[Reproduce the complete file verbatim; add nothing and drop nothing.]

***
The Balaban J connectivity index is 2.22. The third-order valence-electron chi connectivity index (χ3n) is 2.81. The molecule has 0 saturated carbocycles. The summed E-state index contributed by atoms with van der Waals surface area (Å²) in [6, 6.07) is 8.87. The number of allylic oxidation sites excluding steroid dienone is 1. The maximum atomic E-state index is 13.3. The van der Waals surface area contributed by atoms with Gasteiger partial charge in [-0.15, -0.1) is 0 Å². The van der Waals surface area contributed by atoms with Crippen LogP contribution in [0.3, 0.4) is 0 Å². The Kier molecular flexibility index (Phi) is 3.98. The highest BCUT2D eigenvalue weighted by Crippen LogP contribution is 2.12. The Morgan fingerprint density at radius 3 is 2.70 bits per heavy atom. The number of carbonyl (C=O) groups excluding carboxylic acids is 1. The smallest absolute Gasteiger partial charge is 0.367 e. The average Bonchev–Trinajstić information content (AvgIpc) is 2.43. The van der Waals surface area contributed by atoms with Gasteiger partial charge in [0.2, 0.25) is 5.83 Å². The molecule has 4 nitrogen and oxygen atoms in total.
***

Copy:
The Balaban J connectivity index is 2.22. The third-order valence-electron chi connectivity index (χ3n) is 2.81. The molecule has 0 saturated carbocycles. The summed E-state index contributed by atoms with van der Waals surface area (Å²) in [6, 6.07) is 8.87. The number of allylic oxidation sites excluding steroid dienone is 1. The maximum atomic E-state index is 13.3. The van der Waals surface area contributed by atoms with Gasteiger partial charge in [-0.15, -0.1) is 0 Å². The van der Waals surface area contributed by atoms with Crippen LogP contribution in [0.3, 0.4) is 0 Å². The Kier molecular flexibility index (Phi) is 3.98. The highest BCUT2D eigenvalue weighted by Crippen LogP contribution is 2.12. The Morgan fingerprint density at radius 3 is 2.70 bits per heavy atom. The number of carbonyl (C=O) groups excluding carboxylic acids is 1. The smallest absolute Gasteiger partial charge is 0.367 e. The average Bonchev–Trinajstić information content (AvgIpc) is 2.43. The van der Waals surface area contributed by atoms with Gasteiger partial charge in [0.2, 0.25) is 5.83 Å². The molecule has 4 nitrogen and oxygen atoms in total.